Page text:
Sharon Blackie, author of If Women Rose Rooted


What’s not unusual about the above photo is that it shows the predominance of women doing the grassroot’s work of the world.

Whether environmental, social, economic or spiritual, the leading figures or gurus doing the talking — but not necessarily the walking — are usually men.

The real work, however, happening behind the scenes, out of the lime light and in cities across the globe is being done by young women, middle aged women, older women, mothers and grand-mothers.

Self promotion is not in their vocabulary. But service is. And transformation.

Astrid and Jill, who have facilitated Ecoevolutionaries Wildheartfulness Journeys several times at Windgrove, were present once again for a three day retreat for the coordinators of the Welcome Dinner Project for asylum seekers and the Joining the Dots NGO.


The flag iris pops out of the ground at this time of year. Its visual strength lies in the grouping of the collective. In many ways, we are all dots and somewhat insignificant, but as a whole we can affect great change.

zaki roaring

And the endearing focus of this weekend was Zaki. A loving man. A courageous man. A sometimes fearing man. A hopeful man.

Zaki is/was from Afghanistan and fled to avoid being, not just persecuted, but executed. His arrival by boat is viewed by our two major political parties as “illegal” — which it isn’t — and his ability to remain in Australia is not guaranteed.

He is a more-than-shining-example of the good that refugees and immigrants can bring into a foreign country. His work ethic is enormous. His commitment to volunteer work is enormous. His heart is enormous.

Two weeks ago Zaki won the International Student of the Year Award. Being Muslim, he wouldn’t partake in the traditional bubbly. Instead, we popped open a non-alcoholic champagne and had an equally joyful celebration.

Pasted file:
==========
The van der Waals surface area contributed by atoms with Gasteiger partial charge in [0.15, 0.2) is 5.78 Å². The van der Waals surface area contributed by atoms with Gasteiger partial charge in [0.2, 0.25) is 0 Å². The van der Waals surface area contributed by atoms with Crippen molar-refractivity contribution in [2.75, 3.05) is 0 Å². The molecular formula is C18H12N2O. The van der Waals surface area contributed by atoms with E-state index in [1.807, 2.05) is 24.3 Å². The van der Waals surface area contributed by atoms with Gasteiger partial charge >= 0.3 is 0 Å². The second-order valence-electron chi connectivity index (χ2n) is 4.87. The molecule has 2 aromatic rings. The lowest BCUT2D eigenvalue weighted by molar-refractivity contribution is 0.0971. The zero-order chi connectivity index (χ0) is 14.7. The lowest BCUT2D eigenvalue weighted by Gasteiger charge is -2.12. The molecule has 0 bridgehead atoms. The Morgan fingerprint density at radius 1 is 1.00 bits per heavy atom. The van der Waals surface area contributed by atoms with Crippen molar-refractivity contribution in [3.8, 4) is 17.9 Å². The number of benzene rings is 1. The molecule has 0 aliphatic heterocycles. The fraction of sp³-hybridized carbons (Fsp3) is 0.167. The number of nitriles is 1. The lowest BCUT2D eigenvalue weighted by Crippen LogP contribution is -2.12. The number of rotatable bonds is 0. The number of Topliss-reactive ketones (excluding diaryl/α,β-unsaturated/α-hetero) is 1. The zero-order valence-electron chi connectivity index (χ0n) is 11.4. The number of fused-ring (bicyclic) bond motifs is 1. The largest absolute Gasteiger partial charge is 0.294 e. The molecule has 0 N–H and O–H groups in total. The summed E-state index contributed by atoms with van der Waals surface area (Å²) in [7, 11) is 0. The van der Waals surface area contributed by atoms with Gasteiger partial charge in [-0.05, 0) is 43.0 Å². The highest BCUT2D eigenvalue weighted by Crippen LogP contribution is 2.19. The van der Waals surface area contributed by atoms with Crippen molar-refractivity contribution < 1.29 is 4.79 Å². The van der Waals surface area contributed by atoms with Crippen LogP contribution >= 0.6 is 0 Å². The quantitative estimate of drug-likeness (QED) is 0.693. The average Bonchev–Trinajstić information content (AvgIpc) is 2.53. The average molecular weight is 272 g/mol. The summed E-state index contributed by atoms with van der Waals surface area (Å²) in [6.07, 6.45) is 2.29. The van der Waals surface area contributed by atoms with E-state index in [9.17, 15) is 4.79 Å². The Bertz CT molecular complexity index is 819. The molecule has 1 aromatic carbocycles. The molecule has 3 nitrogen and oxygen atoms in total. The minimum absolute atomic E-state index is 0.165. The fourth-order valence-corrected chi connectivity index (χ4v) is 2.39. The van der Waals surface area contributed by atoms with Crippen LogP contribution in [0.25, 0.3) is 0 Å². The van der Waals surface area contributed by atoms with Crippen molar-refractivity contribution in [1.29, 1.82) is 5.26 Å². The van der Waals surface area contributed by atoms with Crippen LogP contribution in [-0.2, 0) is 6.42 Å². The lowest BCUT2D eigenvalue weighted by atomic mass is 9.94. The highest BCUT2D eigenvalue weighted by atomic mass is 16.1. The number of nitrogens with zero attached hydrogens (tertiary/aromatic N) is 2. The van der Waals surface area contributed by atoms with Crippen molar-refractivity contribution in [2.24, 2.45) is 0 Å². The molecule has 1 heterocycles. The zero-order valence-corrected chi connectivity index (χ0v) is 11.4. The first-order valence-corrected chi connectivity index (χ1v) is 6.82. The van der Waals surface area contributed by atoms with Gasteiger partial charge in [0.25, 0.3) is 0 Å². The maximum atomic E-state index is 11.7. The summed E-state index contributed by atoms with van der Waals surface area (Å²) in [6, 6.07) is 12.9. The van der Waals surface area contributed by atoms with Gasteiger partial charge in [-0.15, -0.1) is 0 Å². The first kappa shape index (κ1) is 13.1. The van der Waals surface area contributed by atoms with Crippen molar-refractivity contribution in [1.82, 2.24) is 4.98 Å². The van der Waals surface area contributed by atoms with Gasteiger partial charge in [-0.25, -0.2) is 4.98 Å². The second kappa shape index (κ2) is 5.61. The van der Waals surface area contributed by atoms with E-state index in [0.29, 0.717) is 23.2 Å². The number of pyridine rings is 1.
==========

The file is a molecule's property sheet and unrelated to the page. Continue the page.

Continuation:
Welcome group

Women are at the forefront of most volunteer and social/environmental activist organisations. The ratio this past weekend was 14 women to 3 men. As Sharon Blackie hints at, women hold the key to bringing about change. My hope is that eventually many more men will join with them in bringing about this change.


Look closely at this microscope and you’ll see that the cobweb I was looking at six months ago has taken over. A fairly good indication of it not being used.


Bad house keeping? Possibly, but more likely that I just haven’t had the time to pursue indoor activities, much as I would like.


My studio is also a mess, but no cobwebs here. Instead, there are three projects on the go: the carving of ‘Present Time’, 29 more Gaia Evolution Walk posts to be sanded and drilled out before placement, and, a green basketball backboard being prepped for the neighbour kids.


Speaking of kids, in the past few months I’ve had constructed a bus turnaround for school trips coming to Windgrove.


And, school trips mean a place to pee. So, two new outdoor toilets. Nothing flash, but the view into the bushes is pleasant enough.


Then there’s the resident artists who stay in the Peace Bus. To make their stay “slightly” more comfortable, I finally got around to installing a gas heater in the bus and an outdoor shower.

Hopefully, the electrical conduit and water pipes are attached correctly to their respective operational units and not crossed up.


Well, Steve seems happy enough with the result of his handiwork.


And this weekend I covered up the trench with pavers all the way to the toilet. Looking good, I think.

Maybe now, time to dust the house? Oh, I forgot. The veggies need watering.


New discovery

October 5, 2015

I’m sure people have seen the remarkable photos taken of planet Pluto as the satellite New Horizons zoomed past last month.

Before the flyby, the best image of Pluto was just a few pixels.


If you haven’t seen the newest photos, Google for them and be amazed. Isn’t science and technology wonderful with what can be done when money isn’t spent on defence budgets?

NASA is now sending the New Horizons spacecraft toward its next potential target, a planetoid within the Kuiper Belt that lies a billion miles beyond Pluto’s orbit and it will take over three years to get there.

In the meantime, little me has become inspired. In my backyard I have been focusing my attention on a very unknown small astroid circling somewhere in the vicinity of Pluto. Nobody has paid it much attention. Until now.